This 2019-20 installment of the Red Wings has come with greater optimism and more leeway from the Detroit faithful, at least compared to recent memory. That sentiment is in large part due to the change of guard, with Steve Yzerman being instated as general manager. There is certainly a great amount of trust the fan-base has instilled in his decision-making. I don’t think there is any denying that the signings of Valtteri Filppula and Patrik Nemeth would have been condemned if orchestrated by former GM Ken Holland.

But that is to be expected. Yzerman’s track record in Tampa Bay (and fairly or unfairly, his hall-of-fame playing career in Detroit) has earned him that initial grace period.

Yet, the roster is what it is. Yzerman’s presence as of today won’t have much on ice impact, barring a trade. So how can the Wings grow in a positive manner this season? What questions will be answered? The days of NHL regulars developing is no longer good enough at this stage of the rebuild. Which is why the darkest days are (hopefully) over.

Well, I’d be looking at the coach for one, in what could be a crucial year for Jeff Blashill. Blashill’s reputation is divisive among fans, in the sense that one side believes his coaching style doesn’t equate to wins on the ice and successful player development, while the other side feels he wasn’t given much of a chance with the roster he had to work with. None of that really matters, though. If Yzerman’s vision isn’t carried out, there is always the chance he looks to find “his guy” to put behind the bench.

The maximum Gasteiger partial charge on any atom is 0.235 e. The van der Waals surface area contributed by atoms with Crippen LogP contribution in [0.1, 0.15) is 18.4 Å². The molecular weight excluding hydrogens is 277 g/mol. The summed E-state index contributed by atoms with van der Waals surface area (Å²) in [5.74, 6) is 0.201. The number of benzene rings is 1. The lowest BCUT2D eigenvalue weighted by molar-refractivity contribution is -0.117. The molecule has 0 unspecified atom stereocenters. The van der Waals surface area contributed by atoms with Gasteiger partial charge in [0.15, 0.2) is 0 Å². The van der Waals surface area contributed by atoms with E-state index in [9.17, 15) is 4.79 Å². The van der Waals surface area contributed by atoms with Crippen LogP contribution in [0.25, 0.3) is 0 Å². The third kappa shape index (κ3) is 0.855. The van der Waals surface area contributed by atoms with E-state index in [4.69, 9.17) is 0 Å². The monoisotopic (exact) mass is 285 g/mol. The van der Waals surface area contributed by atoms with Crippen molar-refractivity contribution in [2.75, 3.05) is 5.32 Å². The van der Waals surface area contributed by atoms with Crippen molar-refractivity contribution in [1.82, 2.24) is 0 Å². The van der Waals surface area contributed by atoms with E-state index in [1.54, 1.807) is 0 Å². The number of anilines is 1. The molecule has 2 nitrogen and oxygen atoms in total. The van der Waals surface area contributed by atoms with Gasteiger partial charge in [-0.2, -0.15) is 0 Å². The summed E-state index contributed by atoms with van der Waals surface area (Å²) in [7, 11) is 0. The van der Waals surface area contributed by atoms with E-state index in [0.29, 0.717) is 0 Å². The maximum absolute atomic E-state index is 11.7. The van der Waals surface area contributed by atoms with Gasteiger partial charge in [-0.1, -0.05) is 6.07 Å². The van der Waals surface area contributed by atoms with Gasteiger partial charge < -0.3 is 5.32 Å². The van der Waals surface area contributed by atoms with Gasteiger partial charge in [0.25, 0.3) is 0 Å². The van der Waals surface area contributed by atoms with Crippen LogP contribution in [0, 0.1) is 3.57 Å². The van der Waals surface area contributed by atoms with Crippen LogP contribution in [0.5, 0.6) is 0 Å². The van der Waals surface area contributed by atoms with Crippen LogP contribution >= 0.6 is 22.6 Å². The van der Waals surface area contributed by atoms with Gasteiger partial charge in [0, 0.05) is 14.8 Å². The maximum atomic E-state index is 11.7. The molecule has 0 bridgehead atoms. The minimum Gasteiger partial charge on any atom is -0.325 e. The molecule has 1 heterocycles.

Jeff Blashill is entering his fifth season as Red Wings head coach. The club has qualified for the Stanley Cup Playoffs only once under his watch. (Ron Chenoy-USA TODAY Sports)

Other areas of the organization will also leave a major mark on the immediate and distant future. The  team veterans, specifically, have something to prove. Can Frans Nielsen establish himself as a passable second line/third line center? Will Danny DeKeyser play as well as he did last year in a top pair role? Can Mike Green stay healthy?

Answers to those questions and many more will define the coming years at Little Caesars Arena. That’s just the ugly truth to all of this — many of these aging depth players are locked up for multiple years. The Wings will need to get everything they can out of this group, especially once they give raises to Athanasiou, Bertuzzi, and Mantha next offseason, and possibly go after a big-ticket unrestricted free agent.

So what should you expect from the 2019-20 Detroit Red Wings? More of the same, I guess?

There isn’t exactly a cookie cutter answer to this one, but much of the current situation resembles past ones. The key guys are still the key guys. The general consensus of their final placement in the standings is closer to the bottom then it is the top, but that won’t stop the players from being competitive.

But this time there is a difference. A new hope. The team hasn’t had this much momentum in a long time, and who would have guessed the front office would be the source.

Now it’s just a wait and see game.